Taylor Wimpey, parent company of U.S.-based Taylor Morrison, continues its marathon race to restructure its debt before Feb. 9, when it will probably be in default on loan agreements without some forbearance from lenders.

Already impacted by the still-slowing home sales market in the U.S., the U.K.-based company is now taking hits in its home country, where home sales this year have fallen even faster than the U.S. market did.

The company has been in talks with leading holders of its bank debt for months with the hope of getting the covenants changed by year's end. But recently, the company extended that discussion to the holders of its privately placed Eurobond debt as well to reset the company's debt covenants and give it some breathing room. The Eurobonds account for £450 million of its total £1.7 billion of debt.

As a result, the company doesn't expect to have new agreements in place until next year.

"The recent unprecedented events in world financial markets have reinforced the board's cautious view of the short-term outlook for U.K. housing," the company said in a release. "In the current environment, securing a comprehensive financing structure that is robust under all reasonable downside scenarios is essential."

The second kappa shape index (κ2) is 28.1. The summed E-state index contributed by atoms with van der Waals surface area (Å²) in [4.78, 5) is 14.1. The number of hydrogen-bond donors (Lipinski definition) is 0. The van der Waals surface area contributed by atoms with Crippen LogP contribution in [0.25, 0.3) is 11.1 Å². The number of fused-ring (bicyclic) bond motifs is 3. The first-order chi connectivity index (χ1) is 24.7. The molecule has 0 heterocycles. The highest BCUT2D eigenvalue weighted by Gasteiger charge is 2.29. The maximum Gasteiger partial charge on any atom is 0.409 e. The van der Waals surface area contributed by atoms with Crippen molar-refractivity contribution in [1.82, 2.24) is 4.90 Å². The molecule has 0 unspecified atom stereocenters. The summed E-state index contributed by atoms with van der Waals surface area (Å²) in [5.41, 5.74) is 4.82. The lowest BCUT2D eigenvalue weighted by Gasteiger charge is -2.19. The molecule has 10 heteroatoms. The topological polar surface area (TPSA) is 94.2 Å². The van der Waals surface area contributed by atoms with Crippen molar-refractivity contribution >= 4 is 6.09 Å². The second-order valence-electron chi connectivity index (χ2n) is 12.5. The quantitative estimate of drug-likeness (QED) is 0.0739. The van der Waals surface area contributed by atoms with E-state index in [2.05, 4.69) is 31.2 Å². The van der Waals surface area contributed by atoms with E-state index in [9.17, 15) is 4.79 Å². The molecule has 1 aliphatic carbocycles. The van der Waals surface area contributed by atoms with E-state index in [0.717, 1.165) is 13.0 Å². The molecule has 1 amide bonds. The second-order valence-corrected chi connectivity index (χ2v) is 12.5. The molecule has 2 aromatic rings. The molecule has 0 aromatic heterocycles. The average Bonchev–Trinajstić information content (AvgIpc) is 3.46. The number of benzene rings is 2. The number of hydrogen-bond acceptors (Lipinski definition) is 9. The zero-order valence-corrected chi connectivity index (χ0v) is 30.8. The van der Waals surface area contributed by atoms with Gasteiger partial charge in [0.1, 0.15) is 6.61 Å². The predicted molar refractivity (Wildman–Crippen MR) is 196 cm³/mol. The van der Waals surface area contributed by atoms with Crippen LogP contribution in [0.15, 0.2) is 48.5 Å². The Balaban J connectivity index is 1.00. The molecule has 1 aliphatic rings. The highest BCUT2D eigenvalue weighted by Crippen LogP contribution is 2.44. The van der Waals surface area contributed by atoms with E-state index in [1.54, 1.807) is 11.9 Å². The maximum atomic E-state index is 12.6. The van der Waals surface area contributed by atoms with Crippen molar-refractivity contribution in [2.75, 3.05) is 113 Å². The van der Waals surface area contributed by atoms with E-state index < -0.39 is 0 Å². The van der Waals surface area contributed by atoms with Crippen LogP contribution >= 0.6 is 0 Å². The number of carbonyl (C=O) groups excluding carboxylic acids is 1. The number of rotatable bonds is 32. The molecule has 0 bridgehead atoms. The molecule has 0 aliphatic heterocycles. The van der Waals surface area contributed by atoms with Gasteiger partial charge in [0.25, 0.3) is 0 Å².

In the meantime, Taylor Wimpey has replaced Peter Johnson, its group finance director, with Christopher Rickard, who has extensive experience working in capital-intensive manufacturing and service industries, according to the company.

Within a year of the July '07 merger of Taylor Woodrow and George Wimpey in the United Kingdom, the company began to log large losses as the home building business slowed down in Great Britain in the wake of the U.S. market meltdown.

By last summer the company was attempting to raise £500 million, or roughly $1 billion from its current shareholders to help ward off covenant breaches. When that was unsuccessful, it began to look for other avenues to stave off loan covenant breaches next year.